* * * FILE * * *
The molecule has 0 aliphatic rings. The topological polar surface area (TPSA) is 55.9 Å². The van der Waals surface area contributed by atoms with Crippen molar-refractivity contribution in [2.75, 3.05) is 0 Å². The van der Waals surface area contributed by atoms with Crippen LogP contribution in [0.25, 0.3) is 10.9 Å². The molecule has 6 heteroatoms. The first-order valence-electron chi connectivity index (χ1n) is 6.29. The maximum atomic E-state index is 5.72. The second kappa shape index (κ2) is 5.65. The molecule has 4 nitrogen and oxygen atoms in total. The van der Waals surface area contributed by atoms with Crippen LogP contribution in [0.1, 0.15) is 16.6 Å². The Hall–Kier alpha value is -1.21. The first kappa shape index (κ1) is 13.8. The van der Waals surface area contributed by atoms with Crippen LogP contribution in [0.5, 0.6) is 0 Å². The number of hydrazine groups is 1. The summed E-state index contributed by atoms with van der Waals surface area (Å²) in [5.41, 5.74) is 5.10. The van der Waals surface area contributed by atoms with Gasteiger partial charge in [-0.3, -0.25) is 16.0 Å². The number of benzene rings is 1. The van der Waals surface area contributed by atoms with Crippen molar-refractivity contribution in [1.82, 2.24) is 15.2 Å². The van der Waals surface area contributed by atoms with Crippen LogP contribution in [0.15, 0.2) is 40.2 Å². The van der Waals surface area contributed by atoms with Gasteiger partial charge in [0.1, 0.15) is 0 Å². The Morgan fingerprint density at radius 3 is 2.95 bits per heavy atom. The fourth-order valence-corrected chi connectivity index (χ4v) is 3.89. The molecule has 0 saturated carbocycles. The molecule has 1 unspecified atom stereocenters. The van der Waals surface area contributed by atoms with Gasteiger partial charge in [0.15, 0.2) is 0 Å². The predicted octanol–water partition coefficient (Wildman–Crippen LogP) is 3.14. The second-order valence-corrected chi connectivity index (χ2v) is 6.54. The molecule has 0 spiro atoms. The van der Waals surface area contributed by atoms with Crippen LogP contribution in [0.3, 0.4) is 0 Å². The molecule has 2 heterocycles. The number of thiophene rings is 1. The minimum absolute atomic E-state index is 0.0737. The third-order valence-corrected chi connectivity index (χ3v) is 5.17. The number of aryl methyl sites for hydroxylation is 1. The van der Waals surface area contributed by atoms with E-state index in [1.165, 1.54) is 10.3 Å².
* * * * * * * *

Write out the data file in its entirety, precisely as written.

The molecule has 0 aliphatic rings. The topological polar surface area (TPSA) is 55.9 Å². The van der Waals surface area contributed by atoms with Crippen molar-refractivity contribution in [2.75, 3.05) is 0 Å². The van der Waals surface area contributed by atoms with Crippen LogP contribution in [0.25, 0.3) is 10.9 Å². The molecule has 6 heteroatoms. The first-order valence-electron chi connectivity index (χ1n) is 6.29. The maximum atomic E-state index is 5.72. The second kappa shape index (κ2) is 5.65. The molecule has 4 nitrogen and oxygen atoms in total. The van der Waals surface area contributed by atoms with Crippen LogP contribution in [0.1, 0.15) is 16.6 Å². The Hall–Kier alpha value is -1.21. The first kappa shape index (κ1) is 13.8. The van der Waals surface area contributed by atoms with Crippen LogP contribution in [0.5, 0.6) is 0 Å². The number of hydrazine groups is 1. The summed E-state index contributed by atoms with van der Waals surface area (Å²) in [5.41, 5.74) is 5.10. The van der Waals surface area contributed by atoms with Gasteiger partial charge in [-0.3, -0.25) is 16.0 Å². The number of benzene rings is 1. The van der Waals surface area contributed by atoms with Crippen molar-refractivity contribution in [1.82, 2.24) is 15.2 Å². The van der Waals surface area contributed by atoms with Crippen LogP contribution in [0.15, 0.2) is 40.2 Å². The van der Waals surface area contributed by atoms with Gasteiger partial charge in [0.1, 0.15) is 0 Å². The Morgan fingerprint density at radius 3 is 2.95 bits per heavy atom. The fourth-order valence-corrected chi connectivity index (χ4v) is 3.89. The molecule has 0 saturated carbocycles. The molecule has 1 unspecified atom stereocenters. The van der Waals surface area contributed by atoms with Gasteiger partial charge in [0.15, 0.2) is 0 Å². The predicted octanol–water partition coefficient (Wildman–Crippen LogP) is 3.14. The second-order valence-corrected chi connectivity index (χ2v) is 6.54. The molecule has 0 spiro atoms. The van der Waals surface area contributed by atoms with Crippen LogP contribution in [0.3, 0.4) is 0 Å². The molecule has 2 heterocycles. The number of thiophene rings is 1. The minimum absolute atomic E-state index is 0.0737. The third-order valence-corrected chi connectivity index (χ3v) is 5.17. The number of aryl methyl sites for hydroxylation is 1. The van der Waals surface area contributed by atoms with E-state index in [1.165, 1.54) is 10.3 Å².